Internet Minute Drives Packet Acceleration

Intel’s latest two-chip Crystal Forest platform adds data packet acceleration to existing telecommunication application and control plane functionality.

By Steve Price, Intel

Staying true to its telecommunication workload roadmap, Intel has just announced the addition of its next generation communications platform, codename Crystal Forest, based on Intel® microarchitecture, codename Sandy Bridge. This addition will consolidate application, control and accelerated data control processing into a two chipset multimedia system.

Figure 1: The Internet Minute demands greater bandwidth and faster deployment from telecommunication manufacturers, operators and service providers. (Courtesy of Intel)

Shipments of Internet-based consumer electronic devices is expected to exceed those of traditional PC platforms for the first time in 2013, according to IHS iSuppli. The phenomenal growth of mobile phone and social media applications (see Figure 1) are placing a serious strain on network resources like bandwidth for both the telecommunications equipment manufacturers (TEMs) and original equipment manufacturers (OEMs).

Perhaps hardest hit are the Internet service providers and operators, customers of the TEMs and OEMs. The rise of the mobile environment has increased the need for security and deployment of faster networks at lower cost.

Several years ago, in anticipation of these needs, Intel laid out a Four-to-One (4:1) communication workload consolidation roadmap (see Figure 2). Similar to the familiar OSI layered network model, Intel’s communication path started with the application and control processing layers. Based on the Nehalm architecture, the Intel® Xeon® processor C5500/C3500 was the company’s first offering to cover the communication network application and control domains. Since that time, the company’s hardware and software offerings have been used in applications such as billing and accounting services. In the network control domain, Intel has focused largely on the radio network controller (RNC), a critical element in wireless area networks (WANs) that handles the set-up and tear-down of phone calls. The RNC heralds back to the days of telephony. Today, however, this same technology must deal with social media networking usage like text messaging, instant messaging and Facebook sessions. These additional tasks mean that TEMs have had to develop a different way to design and manage the control plane.

Figure 2: Sandybridge-based Crystal Forest integrates communication workload functionality, including packet acceleration, into two chipsets.

After the control plane, the next network challenge is moving data plane packets while maintaining the best performance per watt ratio. The key is to keep the thermal heat generation of the packet process as low as possible due to the thermally constrained form factor environments of today’s mobile devices. Shrinking form factors vary from standard boards like ATAC and AMC to proprietary form factors from Eriksson, Huawei (pronounced “wa-way”) and other TEMs.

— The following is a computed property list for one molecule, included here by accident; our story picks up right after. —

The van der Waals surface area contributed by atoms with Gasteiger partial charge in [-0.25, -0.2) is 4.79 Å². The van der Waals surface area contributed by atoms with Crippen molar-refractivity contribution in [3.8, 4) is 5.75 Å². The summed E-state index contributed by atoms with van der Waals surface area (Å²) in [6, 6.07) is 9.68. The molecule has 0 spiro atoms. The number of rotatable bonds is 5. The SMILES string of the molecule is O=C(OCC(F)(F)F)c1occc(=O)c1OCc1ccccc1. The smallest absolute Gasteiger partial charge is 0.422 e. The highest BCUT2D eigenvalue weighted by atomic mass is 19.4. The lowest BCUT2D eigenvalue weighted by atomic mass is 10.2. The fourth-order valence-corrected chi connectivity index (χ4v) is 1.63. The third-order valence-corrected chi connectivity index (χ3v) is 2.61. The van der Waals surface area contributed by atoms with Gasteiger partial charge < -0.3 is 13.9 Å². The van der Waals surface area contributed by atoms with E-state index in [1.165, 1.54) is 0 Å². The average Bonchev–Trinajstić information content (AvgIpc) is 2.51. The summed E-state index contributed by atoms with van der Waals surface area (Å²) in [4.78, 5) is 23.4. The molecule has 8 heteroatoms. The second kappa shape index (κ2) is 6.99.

The former Intel Xeon processor C5500/C3500 platform was designed specifically for all three telecommunication challenges in the application, control and data planes. It reduced the overall number of chips from 3 to 2, namely, the Nehalem processor and its chipset that included Input/Output (IO), memory control and DMA engine.

Crystal Forest Acceleration
Maintaining the same reduced chipset, today’s Crystal Forest technology includes a 22nm processor and based on Sandy Bridge microarchitecture a 32nm chipset that adds acceleration to the existing IO and memory subsystems. The accelerators include 0-100Gbps cryptography, compression and deep packet inspection functionality via Intel® QuickAssist technology. This means that no separate third party acceleration is needed at the board level.

Data processing interfaces include SATA and USB, while Ethernet handless the communication I/Os.

In addition to greater acceleration and security offerings, scalability remains the chief benefit to both communication hardware developers and programmers. “Our customers currently have nine different silicon architectures - multiple ones for application, control, packet plane from multicore providers like MIPS, Intel, Freescale and others,” explains Steve Price, director of marketing for Intel’s communications infrastructure division. “Plus they had all the different tools that went along with that–a very complicated environment.”

The value proposition offered by Crystal Forest is one of efficient design based on the same Intel ® architecture (IA) -based tool suite. In other words, the same instruction set architecture for the processor can be used in a variety of implementation domains. “The bottom line is customers can build a common platform that runs different software loads for application, control or packet and use it in different points of their network element or different elements of the network like RNC, Gatways or edge routers,” said Price.

Another advantage with IA tools is that common C/C++ code can be used to program the acceleration technology, instead of more costly and involved DSP specific or network processing code. Additionally, a new set of C/C++ libraries that run on native IA, will move packets much faster than before - up to 160 million packets per second. These optimized libraries can be acquired from Intel or the company’s ecosystem of providers, such as WindRiver, 6Winds and others.

Today’s Crystal Forest technology announcement introduces the next milestone in the company’s communication platform, i.e. acceleration of network services. The new platform is scheduled to be available later in 2012.



Steve Price is the marketing director for Intel’s Communications Infrastructure Division.